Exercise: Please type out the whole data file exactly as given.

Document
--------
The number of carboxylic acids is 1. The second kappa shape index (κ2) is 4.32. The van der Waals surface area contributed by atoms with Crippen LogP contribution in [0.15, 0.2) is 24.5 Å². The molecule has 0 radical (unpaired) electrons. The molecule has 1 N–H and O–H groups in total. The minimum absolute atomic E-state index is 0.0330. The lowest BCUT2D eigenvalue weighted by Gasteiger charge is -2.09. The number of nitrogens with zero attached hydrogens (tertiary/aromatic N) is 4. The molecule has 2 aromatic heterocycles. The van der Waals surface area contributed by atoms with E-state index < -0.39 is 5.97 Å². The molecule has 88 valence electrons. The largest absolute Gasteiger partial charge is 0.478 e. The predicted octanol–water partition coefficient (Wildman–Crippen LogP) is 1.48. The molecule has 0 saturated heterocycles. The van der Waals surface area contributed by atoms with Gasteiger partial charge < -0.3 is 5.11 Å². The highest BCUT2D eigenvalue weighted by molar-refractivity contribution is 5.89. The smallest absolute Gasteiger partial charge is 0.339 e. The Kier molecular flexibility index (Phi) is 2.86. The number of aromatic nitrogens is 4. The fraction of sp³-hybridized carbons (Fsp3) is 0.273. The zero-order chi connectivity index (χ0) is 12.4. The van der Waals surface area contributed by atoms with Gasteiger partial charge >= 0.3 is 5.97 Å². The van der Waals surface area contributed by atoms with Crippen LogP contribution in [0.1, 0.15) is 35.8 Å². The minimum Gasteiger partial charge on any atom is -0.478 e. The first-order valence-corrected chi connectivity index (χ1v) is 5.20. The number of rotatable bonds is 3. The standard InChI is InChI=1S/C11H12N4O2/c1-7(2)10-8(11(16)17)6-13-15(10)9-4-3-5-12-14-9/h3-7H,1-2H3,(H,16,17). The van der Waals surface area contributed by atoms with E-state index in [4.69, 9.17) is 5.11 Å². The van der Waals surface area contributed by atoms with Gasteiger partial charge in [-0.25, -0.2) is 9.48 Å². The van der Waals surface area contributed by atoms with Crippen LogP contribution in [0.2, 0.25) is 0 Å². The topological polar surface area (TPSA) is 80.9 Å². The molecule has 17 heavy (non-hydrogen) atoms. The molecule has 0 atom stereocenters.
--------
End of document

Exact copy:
The number of carboxylic acids is 1. The second kappa shape index (κ2) is 4.32. The van der Waals surface area contributed by atoms with Crippen LogP contribution in [0.15, 0.2) is 24.5 Å². The molecule has 0 radical (unpaired) electrons. The molecule has 1 N–H and O–H groups in total. The minimum absolute atomic E-state index is 0.0330. The lowest BCUT2D eigenvalue weighted by Gasteiger charge is -2.09. The number of nitrogens with zero attached hydrogens (tertiary/aromatic N) is 4. The molecule has 2 aromatic heterocycles. The van der Waals surface area contributed by atoms with E-state index < -0.39 is 5.97 Å². The molecule has 88 valence electrons. The largest absolute Gasteiger partial charge is 0.478 e. The predicted octanol–water partition coefficient (Wildman–Crippen LogP) is 1.48. The molecule has 0 saturated heterocycles. The van der Waals surface area contributed by atoms with Gasteiger partial charge < -0.3 is 5.11 Å². The highest BCUT2D eigenvalue weighted by molar-refractivity contribution is 5.89. The smallest absolute Gasteiger partial charge is 0.339 e. The Kier molecular flexibility index (Phi) is 2.86. The number of aromatic nitrogens is 4. The fraction of sp³-hybridized carbons (Fsp3) is 0.273. The zero-order chi connectivity index (χ0) is 12.4. The van der Waals surface area contributed by atoms with Gasteiger partial charge >= 0.3 is 5.97 Å². The van der Waals surface area contributed by atoms with Crippen LogP contribution in [0.1, 0.15) is 35.8 Å². The minimum Gasteiger partial charge on any atom is -0.478 e. The first-order valence-corrected chi connectivity index (χ1v) is 5.20. The number of rotatable bonds is 3. The standard InChI is InChI=1S/C11H12N4O2/c1-7(2)10-8(11(16)17)6-13-15(10)9-4-3-5-12-14-9/h3-7H,1-2H3,(H,16,17). The van der Waals surface area contributed by atoms with E-state index in [4.69, 9.17) is 5.11 Å². The van der Waals surface area contributed by atoms with Gasteiger partial charge in [-0.25, -0.2) is 9.48 Å². The van der Waals surface area contributed by atoms with Crippen LogP contribution in [0.2, 0.25) is 0 Å². The topological polar surface area (TPSA) is 80.9 Å². The molecule has 17 heavy (non-hydrogen) atoms. The molecule has 0 atom stereocenters.